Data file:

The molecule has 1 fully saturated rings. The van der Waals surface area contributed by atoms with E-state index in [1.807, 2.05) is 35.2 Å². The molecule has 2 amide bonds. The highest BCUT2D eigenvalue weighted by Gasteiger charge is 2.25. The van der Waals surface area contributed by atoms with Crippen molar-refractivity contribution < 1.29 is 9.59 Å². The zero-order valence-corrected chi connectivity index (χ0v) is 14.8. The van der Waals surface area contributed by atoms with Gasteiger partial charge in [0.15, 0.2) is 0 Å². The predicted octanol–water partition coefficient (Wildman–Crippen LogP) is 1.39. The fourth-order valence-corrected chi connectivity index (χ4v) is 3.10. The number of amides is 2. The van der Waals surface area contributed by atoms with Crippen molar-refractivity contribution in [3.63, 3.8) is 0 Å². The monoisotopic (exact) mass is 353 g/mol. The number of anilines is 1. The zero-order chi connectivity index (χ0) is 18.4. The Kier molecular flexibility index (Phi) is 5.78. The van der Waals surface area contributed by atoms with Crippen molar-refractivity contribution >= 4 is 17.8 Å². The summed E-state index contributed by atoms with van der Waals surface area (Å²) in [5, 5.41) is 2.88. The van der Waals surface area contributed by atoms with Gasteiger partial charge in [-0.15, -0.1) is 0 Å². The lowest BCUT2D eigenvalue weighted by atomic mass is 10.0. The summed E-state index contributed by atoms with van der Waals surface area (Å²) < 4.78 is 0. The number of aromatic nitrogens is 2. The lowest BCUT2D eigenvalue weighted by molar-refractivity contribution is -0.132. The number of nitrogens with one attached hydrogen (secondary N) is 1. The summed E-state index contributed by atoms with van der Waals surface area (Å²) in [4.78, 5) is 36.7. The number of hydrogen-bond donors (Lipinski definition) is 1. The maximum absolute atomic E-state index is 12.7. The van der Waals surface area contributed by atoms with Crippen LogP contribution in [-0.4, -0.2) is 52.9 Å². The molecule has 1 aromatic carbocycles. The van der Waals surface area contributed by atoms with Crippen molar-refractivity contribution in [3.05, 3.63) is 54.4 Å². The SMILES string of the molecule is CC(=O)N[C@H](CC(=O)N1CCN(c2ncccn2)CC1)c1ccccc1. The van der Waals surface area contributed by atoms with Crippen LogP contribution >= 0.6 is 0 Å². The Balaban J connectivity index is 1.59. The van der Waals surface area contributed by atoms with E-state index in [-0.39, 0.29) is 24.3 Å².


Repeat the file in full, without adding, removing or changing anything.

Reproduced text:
The molecule has 1 fully saturated rings. The van der Waals surface area contributed by atoms with E-state index in [1.807, 2.05) is 35.2 Å². The molecule has 2 amide bonds. The highest BCUT2D eigenvalue weighted by Gasteiger charge is 2.25. The van der Waals surface area contributed by atoms with Crippen molar-refractivity contribution < 1.29 is 9.59 Å². The zero-order valence-corrected chi connectivity index (χ0v) is 14.8. The van der Waals surface area contributed by atoms with Gasteiger partial charge in [0.15, 0.2) is 0 Å². The predicted octanol–water partition coefficient (Wildman–Crippen LogP) is 1.39. The fourth-order valence-corrected chi connectivity index (χ4v) is 3.10. The number of amides is 2. The van der Waals surface area contributed by atoms with Crippen molar-refractivity contribution in [3.63, 3.8) is 0 Å². The monoisotopic (exact) mass is 353 g/mol. The number of anilines is 1. The zero-order chi connectivity index (χ0) is 18.4. The Kier molecular flexibility index (Phi) is 5.78. The van der Waals surface area contributed by atoms with Crippen molar-refractivity contribution >= 4 is 17.8 Å². The summed E-state index contributed by atoms with van der Waals surface area (Å²) in [5, 5.41) is 2.88. The van der Waals surface area contributed by atoms with Gasteiger partial charge in [-0.15, -0.1) is 0 Å². The lowest BCUT2D eigenvalue weighted by atomic mass is 10.0. The summed E-state index contributed by atoms with van der Waals surface area (Å²) < 4.78 is 0. The number of aromatic nitrogens is 2. The lowest BCUT2D eigenvalue weighted by molar-refractivity contribution is -0.132. The number of nitrogens with one attached hydrogen (secondary N) is 1. The summed E-state index contributed by atoms with van der Waals surface area (Å²) in [4.78, 5) is 36.7. The number of hydrogen-bond donors (Lipinski definition) is 1. The maximum absolute atomic E-state index is 12.7. The van der Waals surface area contributed by atoms with Crippen LogP contribution in [-0.4, -0.2) is 52.9 Å². The molecule has 1 aromatic carbocycles. The van der Waals surface area contributed by atoms with Crippen molar-refractivity contribution in [3.05, 3.63) is 54.4 Å². The SMILES string of the molecule is CC(=O)N[C@H](CC(=O)N1CCN(c2ncccn2)CC1)c1ccccc1. The van der Waals surface area contributed by atoms with Crippen LogP contribution >= 0.6 is 0 Å². The Balaban J connectivity index is 1.59. The van der Waals surface area contributed by atoms with E-state index in [-0.39, 0.29) is 24.3 Å².